Posted on October 24, 2013
Imagine a world where your favorite retailer creates a personalized shopping experience that makes your life easier.
Liz, a young urban professional, spots an image of a cute shirt for sale at her favorite store on a friend’s Facebook post. She goes to the retailer’s site and saves the page for later as she is on her way out to meet a friend. In the process of saving the page, she opts-in to receive deals from the site, as there may be a purchase in Liz’s future and she wants to get the best deal.
A few days later, Liz is walking by the store, and receives a message on her phone that highlights items from her saved searches and offers her a real-time promotion. She goes into the store and gets help from the associates who know exactly what Liz is looking for. She picks out two tops but she can’t decide which one looks better. Using an augmented reality app that creates an image of her in both tops, she uploads those images to Facebook so that she can get a second opinion from her friends. When she finally gets a general consensus from her friends, Liz makes her way to the checkout where she gets a message on her phone from the retailer suggesting matching accessories that would go great with the shirt she picked out. Liz purchases the items along with some of the other suggested accessories and can’t wait to wear her new purchases later that evening.
As we become more connected, the retail experience will continue to evolve and we should expect a richer more personalized experience in the not so distant future. The experience described above is possible for retailers to implement today, but unfortunately big data is challenging and this level of personalization causes some concerns around privacy. Based on current research, we already know from a recent study that 65 percent of U.S. shoppers research products and services online before making an in-store purchase and 80 percent of smartphone owners want more mobile-optimized product information while they’re shopping in stores. There is an opportunity to enhance the current shopping experience to make life easier for us, and at the same time make retailers smarter when they harness the readily available data they already have.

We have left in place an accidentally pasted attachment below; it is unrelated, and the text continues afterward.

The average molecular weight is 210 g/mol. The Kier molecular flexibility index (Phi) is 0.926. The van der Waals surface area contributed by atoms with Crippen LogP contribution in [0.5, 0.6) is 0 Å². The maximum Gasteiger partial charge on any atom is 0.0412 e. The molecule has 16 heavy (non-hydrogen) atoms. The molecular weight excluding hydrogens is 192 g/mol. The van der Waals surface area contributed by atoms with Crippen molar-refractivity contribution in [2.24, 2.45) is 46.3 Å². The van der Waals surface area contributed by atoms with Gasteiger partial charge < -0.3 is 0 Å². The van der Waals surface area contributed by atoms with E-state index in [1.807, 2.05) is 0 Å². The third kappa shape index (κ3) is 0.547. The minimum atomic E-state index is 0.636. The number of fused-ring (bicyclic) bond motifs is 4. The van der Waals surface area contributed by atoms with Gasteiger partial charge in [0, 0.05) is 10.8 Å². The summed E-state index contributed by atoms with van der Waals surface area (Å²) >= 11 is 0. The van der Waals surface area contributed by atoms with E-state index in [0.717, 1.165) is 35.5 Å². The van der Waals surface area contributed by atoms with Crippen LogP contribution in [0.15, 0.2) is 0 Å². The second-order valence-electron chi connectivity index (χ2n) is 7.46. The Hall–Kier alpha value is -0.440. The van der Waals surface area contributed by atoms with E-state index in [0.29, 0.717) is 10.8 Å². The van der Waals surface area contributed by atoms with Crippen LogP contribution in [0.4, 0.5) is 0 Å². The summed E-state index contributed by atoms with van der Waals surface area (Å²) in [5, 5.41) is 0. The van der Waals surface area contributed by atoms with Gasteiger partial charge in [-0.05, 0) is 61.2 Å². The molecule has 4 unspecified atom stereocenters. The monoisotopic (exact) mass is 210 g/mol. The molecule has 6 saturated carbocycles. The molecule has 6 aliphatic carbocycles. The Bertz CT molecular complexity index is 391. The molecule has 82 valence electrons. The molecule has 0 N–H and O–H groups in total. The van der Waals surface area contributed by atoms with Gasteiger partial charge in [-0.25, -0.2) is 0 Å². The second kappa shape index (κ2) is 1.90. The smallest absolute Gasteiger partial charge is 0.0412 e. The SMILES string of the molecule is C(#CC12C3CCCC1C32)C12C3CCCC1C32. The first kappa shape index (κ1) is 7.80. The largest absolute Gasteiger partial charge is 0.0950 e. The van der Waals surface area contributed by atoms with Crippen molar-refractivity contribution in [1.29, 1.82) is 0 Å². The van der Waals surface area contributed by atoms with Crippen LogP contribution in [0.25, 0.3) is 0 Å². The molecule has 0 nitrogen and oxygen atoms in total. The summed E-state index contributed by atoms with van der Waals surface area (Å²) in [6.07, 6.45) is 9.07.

In order to achieve the above experience, it is essential to have a fully integrated marketing strategy to create a seamless customer experience. Here are a few areas to keep in mind.
CRM system deployments must include data collections from all marketing touch points. The collected data needs to be used efficiently and distilled information needs to be available to in-store personnel. This means that as a customer enters a store, this can alert the sales agent to recommend products that fall within a certain style profile to personalize the shopping experience and increase retail sales.
Mechanisms like location-based messaging can be used to get interested customers in the store as they walk by. This can prove to be highly effective especially with a provided incentive with contextual deals.
Shopping apps can be used to check ratings and reviews while in store. Take it one step further by including augmented reality to check virtual fitting for apparel items like in H&M’s current campaign.
Campaigns need to be entertaining and provide value. Use bar codes or rich media messaging (RMM) texting in-store to increase customer engagement and drive more sales. Avenue, a popular fashion retailer for women, recently used an in-store texting campaign to build an opt-in list and generate additional sales.
Social is important to keep the conversation connected and capture user-generated preferences.
As consumers, we are now used to personalization online, it is only a matter of time before mobile makes it possible to extend this into our in-store shopping experience. Savvy retailers are going to extend the boundaries, and get smarter on how to cater to our needs. It remains to be seen which retailer will fully embrace this model first and capitalize on the results.
Cezar Kolodziej is president, CEO, and co-founder at Iris Mobile.